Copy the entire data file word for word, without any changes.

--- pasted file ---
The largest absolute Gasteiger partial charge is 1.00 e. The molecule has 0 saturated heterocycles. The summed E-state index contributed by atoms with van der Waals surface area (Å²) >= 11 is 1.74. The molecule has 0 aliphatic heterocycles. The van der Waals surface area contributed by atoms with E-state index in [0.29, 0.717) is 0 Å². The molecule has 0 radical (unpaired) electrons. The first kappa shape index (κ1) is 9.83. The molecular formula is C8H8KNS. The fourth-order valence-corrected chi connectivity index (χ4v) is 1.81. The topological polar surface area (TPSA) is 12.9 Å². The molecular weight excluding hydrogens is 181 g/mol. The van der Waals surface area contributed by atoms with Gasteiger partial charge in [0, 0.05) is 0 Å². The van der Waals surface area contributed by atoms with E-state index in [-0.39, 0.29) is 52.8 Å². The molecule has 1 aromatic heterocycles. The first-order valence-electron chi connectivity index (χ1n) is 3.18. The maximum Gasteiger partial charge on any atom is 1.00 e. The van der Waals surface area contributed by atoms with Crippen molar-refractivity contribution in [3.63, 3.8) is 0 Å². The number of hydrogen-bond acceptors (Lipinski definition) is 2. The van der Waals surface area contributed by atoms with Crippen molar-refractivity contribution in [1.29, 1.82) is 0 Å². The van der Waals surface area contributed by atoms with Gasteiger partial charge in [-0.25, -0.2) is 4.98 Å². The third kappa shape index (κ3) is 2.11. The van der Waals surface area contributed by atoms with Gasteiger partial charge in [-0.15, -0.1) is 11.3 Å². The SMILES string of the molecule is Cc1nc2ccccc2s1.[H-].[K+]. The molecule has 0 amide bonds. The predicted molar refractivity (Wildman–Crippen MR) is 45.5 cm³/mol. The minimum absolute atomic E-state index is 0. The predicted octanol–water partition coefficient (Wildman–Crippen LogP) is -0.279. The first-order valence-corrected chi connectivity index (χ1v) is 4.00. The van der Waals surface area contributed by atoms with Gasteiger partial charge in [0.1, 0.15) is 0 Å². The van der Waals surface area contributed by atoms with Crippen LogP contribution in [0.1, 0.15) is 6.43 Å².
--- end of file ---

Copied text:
The largest absolute Gasteiger partial charge is 1.00 e. The molecule has 0 saturated heterocycles. The summed E-state index contributed by atoms with van der Waals surface area (Å²) >= 11 is 1.74. The molecule has 0 aliphatic heterocycles. The van der Waals surface area contributed by atoms with E-state index in [0.29, 0.717) is 0 Å². The molecule has 0 radical (unpaired) electrons. The first kappa shape index (κ1) is 9.83. The molecular formula is C8H8KNS. The fourth-order valence-corrected chi connectivity index (χ4v) is 1.81. The topological polar surface area (TPSA) is 12.9 Å². The molecular weight excluding hydrogens is 181 g/mol. The van der Waals surface area contributed by atoms with Gasteiger partial charge in [0, 0.05) is 0 Å². The van der Waals surface area contributed by atoms with E-state index in [-0.39, 0.29) is 52.8 Å². The molecule has 1 aromatic heterocycles. The first-order valence-electron chi connectivity index (χ1n) is 3.18. The maximum Gasteiger partial charge on any atom is 1.00 e. The van der Waals surface area contributed by atoms with Crippen molar-refractivity contribution in [3.63, 3.8) is 0 Å². The number of hydrogen-bond acceptors (Lipinski definition) is 2. The van der Waals surface area contributed by atoms with Crippen molar-refractivity contribution in [1.29, 1.82) is 0 Å². The van der Waals surface area contributed by atoms with Gasteiger partial charge in [-0.25, -0.2) is 4.98 Å². The third kappa shape index (κ3) is 2.11. The van der Waals surface area contributed by atoms with Gasteiger partial charge in [-0.15, -0.1) is 11.3 Å². The SMILES string of the molecule is Cc1nc2ccccc2s1.[H-].[K+]. The molecule has 0 amide bonds. The predicted molar refractivity (Wildman–Crippen MR) is 45.5 cm³/mol. The minimum absolute atomic E-state index is 0. The predicted octanol–water partition coefficient (Wildman–Crippen LogP) is -0.279. The first-order valence-corrected chi connectivity index (χ1v) is 4.00. The van der Waals surface area contributed by atoms with Gasteiger partial charge in [0.1, 0.15) is 0 Å². The van der Waals surface area contributed by atoms with Crippen LogP contribution in [0.1, 0.15) is 6.43 Å².